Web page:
A complete service
Josef Möbius Bau is an engineering, construction and projects management company based in Hamburg, Germany. Since its establishment in 1951 as a family-owned business, it has been primarily involved with earthworks and rail industry projects but, since 1995, it has also become involved with the maritime industry in a number of ways. From canal dredging and port construction to offshore hydraulic engineering, the company has been involved with some of Germany’s most important marine projects. In 2008, the company was floated on the German stock market with 70 per cent of shares consequently being bought up by major Austrian construction firm Strabag.
Since the mid-1990s, Josef Möbius’ hydraulic engineering expertise has seen it become involved with the modification and maintenance of Germany’s extensive canal network. “For example, we have been responsible for maintenance dredging in the Kiel Canal, along the River Elbe,” says technical director Volker Kvester. “Between 2001 and 2004, we realised a large land reclamation project for a new Airbus work area, also in the River Elbe. There was already a large area but it wasn’t enough for the new A300 and A380, so we transported ten million cubic metres of sand to the site then used hopper and cutter-suction dredgers to extend it by nearly 100 hectares.
“At the moment we are involved with construction at Germany’s first deepwater container terminal, JadeWeserPort, located in the Port of Wilhelmshaven. We dredged nearly 40 million cubic metres of sand and reclaimed 350 hectares of land for the terminal, which is capable of handling the newest generation of container ships sized up to 15,000 20-foot equivalent unit (TEU). In a joint venture with three other mid-sized companies, we are also constructing a new 1725 metre quay wall that at 30 metres in height will be the largest in Europe.”
What these projects highlight is that the company can offer a complete service. Unlike competitors, which often focus entirely on dredging, Josef Möbius is able to offer both harbour construction and hydraulic engineering services. This means clients can approach Josef Möbius to undertake a whole project, handling all aspects of a new terminal construction as illustrated by the JadeWeserPort project.
Recently, to further improve this comprehensive service and following acquisition by Strabag, Josef Möbius has been investing in two new hopper barges; the larger of the two has a holding capacity of 7500 cubic metres and the other a capacity of 5500 cubic metres. The larger hopper, named Werner Möbius, was delivered at the end of 2010 and is currently undergoing initial operations whilst the second one is still being built at a shipyard in Hamburg and expected for delivery towards the end of this year. Self-loading, diesel-electric propelled and able to extend their suction pipes 30 metres down, the two barges will reinforce Josef Möbius’ position as innovative market leaders.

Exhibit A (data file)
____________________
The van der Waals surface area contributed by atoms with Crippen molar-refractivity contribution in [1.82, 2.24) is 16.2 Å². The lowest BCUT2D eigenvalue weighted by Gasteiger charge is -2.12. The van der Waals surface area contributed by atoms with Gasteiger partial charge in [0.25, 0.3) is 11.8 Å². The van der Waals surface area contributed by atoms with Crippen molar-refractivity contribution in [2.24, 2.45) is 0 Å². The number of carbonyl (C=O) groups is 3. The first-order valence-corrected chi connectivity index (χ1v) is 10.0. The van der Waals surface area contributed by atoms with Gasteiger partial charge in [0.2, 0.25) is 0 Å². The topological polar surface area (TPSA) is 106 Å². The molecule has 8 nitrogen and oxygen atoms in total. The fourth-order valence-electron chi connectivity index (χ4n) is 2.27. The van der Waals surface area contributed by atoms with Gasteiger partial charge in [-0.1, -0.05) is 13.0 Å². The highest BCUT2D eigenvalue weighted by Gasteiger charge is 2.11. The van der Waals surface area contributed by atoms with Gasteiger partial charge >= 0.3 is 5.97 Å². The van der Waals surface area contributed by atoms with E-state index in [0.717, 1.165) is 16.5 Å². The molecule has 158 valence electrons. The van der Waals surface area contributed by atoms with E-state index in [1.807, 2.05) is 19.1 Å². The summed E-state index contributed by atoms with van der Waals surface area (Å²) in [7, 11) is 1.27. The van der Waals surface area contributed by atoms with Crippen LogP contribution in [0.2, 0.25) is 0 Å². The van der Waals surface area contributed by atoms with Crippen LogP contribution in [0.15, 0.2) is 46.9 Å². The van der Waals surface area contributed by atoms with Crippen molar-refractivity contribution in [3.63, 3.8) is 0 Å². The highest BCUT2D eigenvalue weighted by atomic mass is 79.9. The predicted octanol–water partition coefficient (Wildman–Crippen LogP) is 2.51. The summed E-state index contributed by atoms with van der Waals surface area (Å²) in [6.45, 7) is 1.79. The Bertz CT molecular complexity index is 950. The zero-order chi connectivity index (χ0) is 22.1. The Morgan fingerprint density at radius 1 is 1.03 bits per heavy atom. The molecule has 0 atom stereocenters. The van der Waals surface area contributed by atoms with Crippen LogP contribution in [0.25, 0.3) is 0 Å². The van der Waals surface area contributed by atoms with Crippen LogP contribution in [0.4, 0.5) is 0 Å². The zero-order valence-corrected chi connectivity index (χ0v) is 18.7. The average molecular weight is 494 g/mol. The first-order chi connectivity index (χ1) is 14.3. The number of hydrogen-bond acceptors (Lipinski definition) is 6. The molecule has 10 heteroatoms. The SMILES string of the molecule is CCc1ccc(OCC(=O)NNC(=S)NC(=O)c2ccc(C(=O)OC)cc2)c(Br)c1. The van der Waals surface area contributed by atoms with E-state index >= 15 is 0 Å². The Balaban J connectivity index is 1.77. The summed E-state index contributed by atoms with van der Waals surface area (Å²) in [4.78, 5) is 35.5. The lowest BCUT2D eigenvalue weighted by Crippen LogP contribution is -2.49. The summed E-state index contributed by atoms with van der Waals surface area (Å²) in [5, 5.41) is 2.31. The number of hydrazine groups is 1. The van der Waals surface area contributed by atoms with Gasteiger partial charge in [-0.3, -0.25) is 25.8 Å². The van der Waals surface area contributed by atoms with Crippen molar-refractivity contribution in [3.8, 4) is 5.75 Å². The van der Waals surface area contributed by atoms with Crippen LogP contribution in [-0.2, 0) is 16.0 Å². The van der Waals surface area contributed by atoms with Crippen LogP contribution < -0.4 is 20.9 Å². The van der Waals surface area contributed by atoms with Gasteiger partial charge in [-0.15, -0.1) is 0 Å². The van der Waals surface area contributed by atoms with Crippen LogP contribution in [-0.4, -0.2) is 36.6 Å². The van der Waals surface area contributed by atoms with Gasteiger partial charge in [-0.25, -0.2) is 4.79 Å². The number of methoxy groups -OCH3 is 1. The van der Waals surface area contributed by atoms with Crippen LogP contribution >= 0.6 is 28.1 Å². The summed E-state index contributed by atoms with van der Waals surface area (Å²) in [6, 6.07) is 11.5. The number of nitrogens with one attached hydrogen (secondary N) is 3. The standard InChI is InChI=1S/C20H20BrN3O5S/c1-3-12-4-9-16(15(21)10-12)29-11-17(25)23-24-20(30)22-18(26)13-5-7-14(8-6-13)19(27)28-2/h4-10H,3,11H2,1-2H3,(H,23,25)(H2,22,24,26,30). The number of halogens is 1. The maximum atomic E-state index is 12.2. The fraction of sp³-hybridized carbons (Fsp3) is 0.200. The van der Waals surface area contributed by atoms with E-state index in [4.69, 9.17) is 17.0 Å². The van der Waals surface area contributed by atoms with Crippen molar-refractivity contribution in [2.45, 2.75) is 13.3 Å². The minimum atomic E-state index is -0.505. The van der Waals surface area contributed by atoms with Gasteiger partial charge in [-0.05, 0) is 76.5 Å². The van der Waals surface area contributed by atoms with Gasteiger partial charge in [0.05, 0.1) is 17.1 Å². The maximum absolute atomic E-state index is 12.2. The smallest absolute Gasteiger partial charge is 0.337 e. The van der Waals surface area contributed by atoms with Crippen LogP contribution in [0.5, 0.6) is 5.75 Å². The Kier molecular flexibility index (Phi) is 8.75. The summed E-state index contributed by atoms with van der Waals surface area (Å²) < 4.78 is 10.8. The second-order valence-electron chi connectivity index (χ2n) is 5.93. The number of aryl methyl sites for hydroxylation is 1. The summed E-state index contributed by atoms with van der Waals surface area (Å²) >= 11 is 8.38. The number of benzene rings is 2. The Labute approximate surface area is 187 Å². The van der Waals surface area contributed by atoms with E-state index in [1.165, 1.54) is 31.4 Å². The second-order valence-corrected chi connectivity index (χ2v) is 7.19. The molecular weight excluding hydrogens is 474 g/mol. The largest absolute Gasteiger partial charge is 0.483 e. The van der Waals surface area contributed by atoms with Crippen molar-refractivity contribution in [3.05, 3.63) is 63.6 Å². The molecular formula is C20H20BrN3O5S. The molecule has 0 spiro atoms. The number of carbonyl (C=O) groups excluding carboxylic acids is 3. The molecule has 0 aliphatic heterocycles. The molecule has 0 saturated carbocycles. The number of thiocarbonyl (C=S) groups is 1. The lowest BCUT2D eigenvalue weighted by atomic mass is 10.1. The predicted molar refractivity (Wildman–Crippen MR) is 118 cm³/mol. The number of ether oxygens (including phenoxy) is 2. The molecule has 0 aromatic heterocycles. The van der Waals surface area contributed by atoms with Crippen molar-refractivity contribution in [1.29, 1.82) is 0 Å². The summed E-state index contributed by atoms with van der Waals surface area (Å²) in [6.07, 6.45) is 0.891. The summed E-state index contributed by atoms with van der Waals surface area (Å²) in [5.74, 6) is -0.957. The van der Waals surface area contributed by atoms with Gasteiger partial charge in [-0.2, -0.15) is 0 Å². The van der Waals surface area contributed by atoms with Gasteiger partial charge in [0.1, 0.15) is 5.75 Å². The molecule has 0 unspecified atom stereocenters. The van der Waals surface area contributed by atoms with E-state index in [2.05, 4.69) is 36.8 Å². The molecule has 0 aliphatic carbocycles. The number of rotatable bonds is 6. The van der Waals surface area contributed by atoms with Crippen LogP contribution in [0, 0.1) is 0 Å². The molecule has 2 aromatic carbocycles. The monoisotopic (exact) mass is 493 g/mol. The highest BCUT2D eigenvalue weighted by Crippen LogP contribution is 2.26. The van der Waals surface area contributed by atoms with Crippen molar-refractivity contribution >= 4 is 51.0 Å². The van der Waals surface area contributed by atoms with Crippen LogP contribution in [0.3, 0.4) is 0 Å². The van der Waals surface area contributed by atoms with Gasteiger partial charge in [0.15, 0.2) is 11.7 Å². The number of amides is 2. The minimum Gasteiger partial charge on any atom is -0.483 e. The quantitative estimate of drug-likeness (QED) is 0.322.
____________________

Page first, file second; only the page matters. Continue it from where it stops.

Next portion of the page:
Innovation will also play a key factor in its approach to the emerging wind power industry. “When compared to Denmark or even the UK, offshore wind energy is a very small market at the moment in Germany,” says Volker. “Discussions about establishing it further have recently begun, however, particularly following the Fukushima incident. Strabag has already established a new division called Strabag Offshore Wind (SOV) and we are a part of this initiative. Josef Möbius’ role is to research and develop specialised equipment. For example, if an offshore windmill foundation needs to be installed at a depth of 40 metres with +/- five centimetres tolerance, then it is difficult and requires very specialised machinery. We are working, therefore, on answering the questions that these specifications raise.”
SOV is also comprised of two other companies: Züblin International and Strabag AG. The three companies engage in complementary activities that support ongoing research into the future of wind technology. Züblin has developed a special heavy weight foundation for shallow water installations, for example, and Josef Möbius created a test pit in which to put the equipment through its paces. Josef Möbius has also invested in the development of task-specific wind turbine transportation vessels with high capacities, enabling rapid installation at a rate of approximately one windmill every two days.
The move into wind energy forms just one part of the company’s strategy of the future, however. “We have to strengthen our core competencies in road and rail,” Volker explains, looking at the next few years for Josef Möbius. “There are several special techniques we have developed in these areas – soil improvement, for example – and through ongoing investment we can improve our abilities even further. Alongside this, we will also push new developments in harbour construction and hydraulic engineering to maintain our foothold at the market’s leading edge. Until now we have also focused primarily around Germany and Europe but we are beginning to look further afield, with projects in North Africa and South America. Working to our strengths and entering new markets is the way we have to go.”
Involved with Germany’s most important waterways
Wide ranging portfolio of services
Looking towards the growing renewable energy market